Six rules to become a seed-starting pro!

Published on June 3rd 2021
A close up of a flower pot
These six seed-starting tips are vital to new vegetable gardeners so if you're just starting out, dig into these top tips and general planting advice to help you grow successfully. Dig in!

Rule #1

Root crops are planted directly into the ground.
The seeds of root crops should always be planted directly into the ground. Root crops do not enjoy being transplanted. Transplanted root crops suffer from J-rooting where the growing tip of the root is bent back and creates a deformed root.

Rule #2

Leaf and Fruiting crops should generally be transplanted.
Generally speaking, most leaf and fruiting crops will fare a lot better if they are grown with some form of seed starting method and then transplanted. There are plenty of ideas and methods, some cheap and some expensive, we have some ideas for you below.
A close up of cauliflower

Rule #3

Larger seeds are typically planted direct.
Seeds that are larger than a few mm are generally planted directly into the soil. So, Peas, Beans, Corn, Sunflowers etc are all planted directly in the soil, in the appropriate season. They can be started in seedling pots but will do just fine planted directly.
A green plant in a garden

Rule #4

Plant seed 3x deeper than they are long.
So, this is a general rule. Some seeds need to be planted deeper or slightly shallower, but in general, you can't go wrong with this rule.
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Rule #5

Use seed starting supplies.
This is where many people come unstuck. Seedling mix is not a good option for starting seed, it's good for seedlings. Seedling mixes are too coarse for starting seeds, especially small ones and the tiny root dries out in the air pockets in the soil. If required you can transplant into a seedling mix. If however, you have a good germination mix, then you can go direct to transplanting into the final position. A good starting base for a germination mix is1/3 Vermicompost1/3 Coco peat/Coir1/3 Vermiculite. There are many variations to this basic mix, but this is where you can start. Alternatively, just buy a bag of Germination mix from Livingseeds or your local nursery. Another great option is to use a Jiffy plug that has been specially formulated to start seeds from scratch. Just add water. More about seed starting options below.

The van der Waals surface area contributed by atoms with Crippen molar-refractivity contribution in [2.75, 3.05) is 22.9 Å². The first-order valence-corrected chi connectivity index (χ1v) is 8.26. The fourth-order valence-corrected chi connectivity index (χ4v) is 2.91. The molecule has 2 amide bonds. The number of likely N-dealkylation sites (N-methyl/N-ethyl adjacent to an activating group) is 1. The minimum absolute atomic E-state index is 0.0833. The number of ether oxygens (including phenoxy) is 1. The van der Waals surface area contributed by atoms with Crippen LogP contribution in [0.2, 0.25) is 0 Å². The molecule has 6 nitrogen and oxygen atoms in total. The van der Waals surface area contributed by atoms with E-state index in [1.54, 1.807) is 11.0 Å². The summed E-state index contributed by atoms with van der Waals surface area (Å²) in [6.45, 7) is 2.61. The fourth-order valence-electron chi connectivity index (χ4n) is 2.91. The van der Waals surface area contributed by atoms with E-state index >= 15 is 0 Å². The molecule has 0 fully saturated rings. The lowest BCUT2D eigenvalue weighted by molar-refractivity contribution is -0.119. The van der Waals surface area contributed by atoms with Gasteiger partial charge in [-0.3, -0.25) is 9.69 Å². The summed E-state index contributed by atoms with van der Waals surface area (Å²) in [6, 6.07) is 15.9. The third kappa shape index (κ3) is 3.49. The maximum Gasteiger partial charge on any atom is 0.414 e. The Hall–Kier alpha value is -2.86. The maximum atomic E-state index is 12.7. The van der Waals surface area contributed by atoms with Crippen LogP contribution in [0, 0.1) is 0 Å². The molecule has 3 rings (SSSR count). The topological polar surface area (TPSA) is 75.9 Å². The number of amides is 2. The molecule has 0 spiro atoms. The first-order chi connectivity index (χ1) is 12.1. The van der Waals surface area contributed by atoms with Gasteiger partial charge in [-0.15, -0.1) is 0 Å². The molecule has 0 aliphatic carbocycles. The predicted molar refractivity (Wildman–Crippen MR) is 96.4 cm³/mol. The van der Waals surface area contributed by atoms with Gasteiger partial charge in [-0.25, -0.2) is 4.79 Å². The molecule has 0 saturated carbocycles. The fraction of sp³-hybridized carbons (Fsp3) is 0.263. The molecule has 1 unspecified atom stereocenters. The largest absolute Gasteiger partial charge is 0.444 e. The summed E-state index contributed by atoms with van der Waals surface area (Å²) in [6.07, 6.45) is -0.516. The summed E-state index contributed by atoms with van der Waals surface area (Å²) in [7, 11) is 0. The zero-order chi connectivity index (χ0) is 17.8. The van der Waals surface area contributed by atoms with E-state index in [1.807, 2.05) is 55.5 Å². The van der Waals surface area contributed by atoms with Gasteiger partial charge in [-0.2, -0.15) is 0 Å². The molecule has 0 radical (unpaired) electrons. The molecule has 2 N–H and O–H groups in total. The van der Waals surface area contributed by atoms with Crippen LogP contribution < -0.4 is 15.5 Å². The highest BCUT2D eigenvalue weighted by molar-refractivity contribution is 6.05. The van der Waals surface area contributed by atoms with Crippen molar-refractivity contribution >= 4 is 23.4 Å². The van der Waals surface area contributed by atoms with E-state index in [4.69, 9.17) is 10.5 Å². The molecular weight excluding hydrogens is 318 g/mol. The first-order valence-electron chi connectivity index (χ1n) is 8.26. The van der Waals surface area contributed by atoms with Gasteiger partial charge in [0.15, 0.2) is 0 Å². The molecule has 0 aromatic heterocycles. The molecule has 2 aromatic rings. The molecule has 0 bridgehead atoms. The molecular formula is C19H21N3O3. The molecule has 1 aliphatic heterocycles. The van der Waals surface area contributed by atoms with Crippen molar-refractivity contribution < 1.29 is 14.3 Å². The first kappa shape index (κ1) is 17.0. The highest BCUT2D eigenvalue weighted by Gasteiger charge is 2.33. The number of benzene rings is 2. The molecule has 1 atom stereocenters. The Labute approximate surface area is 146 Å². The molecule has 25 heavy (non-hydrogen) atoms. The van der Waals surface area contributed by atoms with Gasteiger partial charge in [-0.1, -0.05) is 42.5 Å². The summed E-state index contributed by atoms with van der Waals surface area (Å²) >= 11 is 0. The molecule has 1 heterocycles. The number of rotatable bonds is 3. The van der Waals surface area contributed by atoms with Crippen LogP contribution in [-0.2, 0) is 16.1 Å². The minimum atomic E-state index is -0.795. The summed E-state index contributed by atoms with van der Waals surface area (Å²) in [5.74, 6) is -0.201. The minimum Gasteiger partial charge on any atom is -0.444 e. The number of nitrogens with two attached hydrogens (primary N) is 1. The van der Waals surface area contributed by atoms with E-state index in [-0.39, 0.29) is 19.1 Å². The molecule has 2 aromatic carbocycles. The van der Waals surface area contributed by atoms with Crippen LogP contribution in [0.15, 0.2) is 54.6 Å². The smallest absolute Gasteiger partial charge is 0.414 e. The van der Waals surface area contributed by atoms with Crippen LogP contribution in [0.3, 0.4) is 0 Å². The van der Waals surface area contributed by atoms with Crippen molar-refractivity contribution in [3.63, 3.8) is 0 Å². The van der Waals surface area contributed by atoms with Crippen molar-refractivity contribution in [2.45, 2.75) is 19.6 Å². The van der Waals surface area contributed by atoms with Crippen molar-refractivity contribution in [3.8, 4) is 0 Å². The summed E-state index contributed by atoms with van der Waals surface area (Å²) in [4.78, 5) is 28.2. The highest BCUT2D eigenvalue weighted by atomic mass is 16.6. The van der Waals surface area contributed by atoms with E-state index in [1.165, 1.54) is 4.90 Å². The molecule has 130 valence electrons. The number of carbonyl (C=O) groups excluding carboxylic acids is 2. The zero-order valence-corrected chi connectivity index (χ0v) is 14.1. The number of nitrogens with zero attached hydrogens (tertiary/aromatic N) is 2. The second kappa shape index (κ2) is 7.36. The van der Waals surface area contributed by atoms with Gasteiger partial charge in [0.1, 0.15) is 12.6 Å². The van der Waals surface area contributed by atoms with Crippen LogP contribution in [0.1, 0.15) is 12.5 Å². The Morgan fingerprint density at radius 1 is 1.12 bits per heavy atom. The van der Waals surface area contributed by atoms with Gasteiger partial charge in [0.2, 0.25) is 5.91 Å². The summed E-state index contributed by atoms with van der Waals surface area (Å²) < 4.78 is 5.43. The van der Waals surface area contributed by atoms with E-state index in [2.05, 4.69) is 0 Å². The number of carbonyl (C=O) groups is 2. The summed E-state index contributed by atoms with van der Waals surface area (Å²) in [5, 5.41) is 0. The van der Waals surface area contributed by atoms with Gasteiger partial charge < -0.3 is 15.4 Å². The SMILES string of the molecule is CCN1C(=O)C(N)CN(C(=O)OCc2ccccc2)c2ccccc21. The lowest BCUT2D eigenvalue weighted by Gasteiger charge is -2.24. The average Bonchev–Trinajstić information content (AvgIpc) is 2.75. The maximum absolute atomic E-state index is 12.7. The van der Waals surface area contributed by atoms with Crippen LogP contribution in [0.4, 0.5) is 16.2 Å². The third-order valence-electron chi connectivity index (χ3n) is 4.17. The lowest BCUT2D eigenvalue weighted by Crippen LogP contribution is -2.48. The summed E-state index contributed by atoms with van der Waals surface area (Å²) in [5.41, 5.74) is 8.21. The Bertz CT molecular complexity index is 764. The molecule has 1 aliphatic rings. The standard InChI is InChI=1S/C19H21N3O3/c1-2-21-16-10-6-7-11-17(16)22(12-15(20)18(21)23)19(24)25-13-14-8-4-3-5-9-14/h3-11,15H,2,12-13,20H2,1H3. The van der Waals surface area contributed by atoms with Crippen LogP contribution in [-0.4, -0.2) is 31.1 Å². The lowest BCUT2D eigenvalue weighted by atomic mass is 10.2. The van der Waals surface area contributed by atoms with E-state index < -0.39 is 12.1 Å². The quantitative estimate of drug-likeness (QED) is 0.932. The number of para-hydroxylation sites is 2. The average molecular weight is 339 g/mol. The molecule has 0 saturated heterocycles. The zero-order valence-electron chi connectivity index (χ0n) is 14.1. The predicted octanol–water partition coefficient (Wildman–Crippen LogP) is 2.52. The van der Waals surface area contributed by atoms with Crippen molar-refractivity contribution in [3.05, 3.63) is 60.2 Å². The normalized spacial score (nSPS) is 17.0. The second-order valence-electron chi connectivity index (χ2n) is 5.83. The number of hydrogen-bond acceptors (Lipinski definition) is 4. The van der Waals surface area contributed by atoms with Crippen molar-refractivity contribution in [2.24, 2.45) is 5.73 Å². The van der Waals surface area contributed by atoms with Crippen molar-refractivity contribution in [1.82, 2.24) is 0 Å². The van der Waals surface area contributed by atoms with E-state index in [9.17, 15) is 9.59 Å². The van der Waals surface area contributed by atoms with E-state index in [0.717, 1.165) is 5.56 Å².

A close up of a flower garden

Rule #6

Soak seeds.
Nope, not all of them, but some seed will really benefit from a 6-12 hour soaking, as they have moisture resistant or exceptionally hard seed coats. Swiss Chard BeetrootParsleyCeleryMost other common vegetable seeds don't really need to be soaked but these four will really shine if you take the time to soak them. Soaking other seed can assist in germination, however, it's not a requirement.
A glass cup on a table
Livingseeds gives you plenty of seed starting options. We do this as we know that every gardener has their own preferred methods and techniques for starting seeds.
I think the most important thing to remember is that there are only general rules for planting, it's not an exact science and there are many ways to get the same job done. That said, the rules above are pretty fixed, yes there is leeway, but if you follow the rules you WILL succeed.
So let's talk seed starting. Seeds need a few things; a moist environment, air, correct soil support for the roots and the right temperature to germinate, only much later does the seedling need food.
Let's run through each separately.
  • Moist Environment:
Seeds need this primary element to begin the germination process. The environment that the seed is in needs constant moisture, however, it must not be waterlogged. Too much water will suffocate the seed and cause rotting.
  • Air:
Air is critical as the tiny seed/seedling needs access to air to breath. No air and the seed dies. too much air (caused by a coarse soil mix) and the seed dries out and dies. The correct germination mix will solve this issue for you.
  • Support:
The tiny roots will require support to allow the seed to push through the germination mix. No support and the tiny seedling will not develop the strength to grow correctly, both above and below the ground. Using the correct germination mix of the right consistency will provide the correct support structure to the developing roots and seedling.
  • Temperature:
Every seed has an ideal temperature range for germination. Note that this is a range and not a specific temperature. Every Livingseeds seed packet has the ideal temperature listed and you can go a few degrees either way.
  • Food:
Seeds do not need any form of food to germinate. The seed itself is the best initial food for the seedling, only once they have reached the 2-4 leaf stage will any form of food be required for the tiny seedling. So only feed from that stage.
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